The international response to this natural disaster has been mixed at best, and while several entities reached out to the region, a number of challenges impeded smooth and rapid assistance, such as lack of coordination. In some instances, the response from authorities has been either slow or insufficient, or both. The current reality that parts of the Caribbean are still without Internet connectivity this long after the hurricanes wrought their damage is a clear indication that the world’s response to this disaster has fallen short. The robustness of the telecommunications’ infrastructures in certain countries, which form the basis for Internet services, can also be questioned.

The world has the resources to do more.

We ask governments, businesses, educational institutions, NGOs and others, both in the region and around the world, to join together with renewed determination and commitment to reconnect the Caribbean – and to build a more resilient infrastructure that will help the region recover more quickly from the next round of hurricanes.

We believe that the reaction from governments should not be limited by political differences or formal barriers. People’s lives, pains and opportunities demand immediate action and all actors must work together to ensure that the response in future cases is timely and appropriate. It is simply unacceptable that so many people are still without both Internet access and electricity. It’s time to refocus and reaffirm our collective commitment to the Caribbean region.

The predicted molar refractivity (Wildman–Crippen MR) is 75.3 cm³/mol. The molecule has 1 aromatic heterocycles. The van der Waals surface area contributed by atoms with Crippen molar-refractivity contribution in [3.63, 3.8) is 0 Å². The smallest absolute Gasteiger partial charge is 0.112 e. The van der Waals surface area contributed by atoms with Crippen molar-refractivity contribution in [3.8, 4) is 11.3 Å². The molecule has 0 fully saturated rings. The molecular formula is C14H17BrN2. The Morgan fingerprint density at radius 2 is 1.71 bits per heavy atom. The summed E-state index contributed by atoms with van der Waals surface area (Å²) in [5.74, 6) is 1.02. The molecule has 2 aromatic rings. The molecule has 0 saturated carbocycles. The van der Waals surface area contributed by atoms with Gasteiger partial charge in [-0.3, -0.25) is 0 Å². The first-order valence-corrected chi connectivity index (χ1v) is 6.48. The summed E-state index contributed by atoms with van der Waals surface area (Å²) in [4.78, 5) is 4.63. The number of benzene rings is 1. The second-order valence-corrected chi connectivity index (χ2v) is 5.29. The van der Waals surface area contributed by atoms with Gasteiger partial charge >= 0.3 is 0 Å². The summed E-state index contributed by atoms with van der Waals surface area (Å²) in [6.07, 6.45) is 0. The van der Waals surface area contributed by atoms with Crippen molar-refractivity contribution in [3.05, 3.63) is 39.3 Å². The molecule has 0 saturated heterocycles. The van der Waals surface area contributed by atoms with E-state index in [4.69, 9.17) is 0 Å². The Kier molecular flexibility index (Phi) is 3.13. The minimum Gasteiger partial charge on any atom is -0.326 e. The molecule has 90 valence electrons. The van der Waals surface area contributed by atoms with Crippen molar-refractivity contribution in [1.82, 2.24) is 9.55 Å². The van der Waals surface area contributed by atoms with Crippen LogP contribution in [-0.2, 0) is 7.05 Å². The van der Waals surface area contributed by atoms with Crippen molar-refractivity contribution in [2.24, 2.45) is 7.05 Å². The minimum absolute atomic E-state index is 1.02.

The Internet Society will lead by example by doing the following:

  1. Partnering with entities that are looking how to enhance telecommunications and internet infrastructure resiliency. As part of this the Internet Society has been accepted as a member of the Commission for Caribbean Network Resilience charted by the CTU. Based on my telecom and Internet policy expertise, I will be joining as our representative.
  2. Partnering with Caribbean organizations focused on telecom infrastructure. In particular we look forward to working with CANTO’s Natural Disaster Committee.
  3. Developing a Disaster Relief Fund as part of our Beyond The Net funding program. This new program will enable Internet Society Chapters in affected regions after a natural disaster to apply for funds for projects that restore Internet connectivity. We will be announcing more information during the weeks ahead.
  4. Engaging our community in this effort. We will ask our Chapters, Organizational Members and individual members to join with us to make this a reality.

I will be attending the CANTO Annual General Meeting next week (4-6 February 2018) in Trinidad & Tobago where I look forward to discussing these ideas with many attendees.

At the Internet Society, we believe that the economic, social, education and communication opportunities made possible by the Internet are critical to our society today. We believe that Internet outages, either by natural disasters or government shutdowns, harm the people in the region and connectivity must be restored as soon as possible. Beyond that, Internet infrastructure must be made as resilient as possible to stand up as much as possible to these kinds of events.

We look forward to working with our members and partners to bring about a reconnected and more resilient Caribbean region. We are planning several activities over the next few months and will be posting updates and more information to this page:

https://dev.internetsociety.org/reconnect-the-caribbean/

Please do share our new report and do all you can to help #ReconnectTheCaribbean.


Image credit:  © Commonwealth Secretariat on Flickr – CC BY-NC 2.0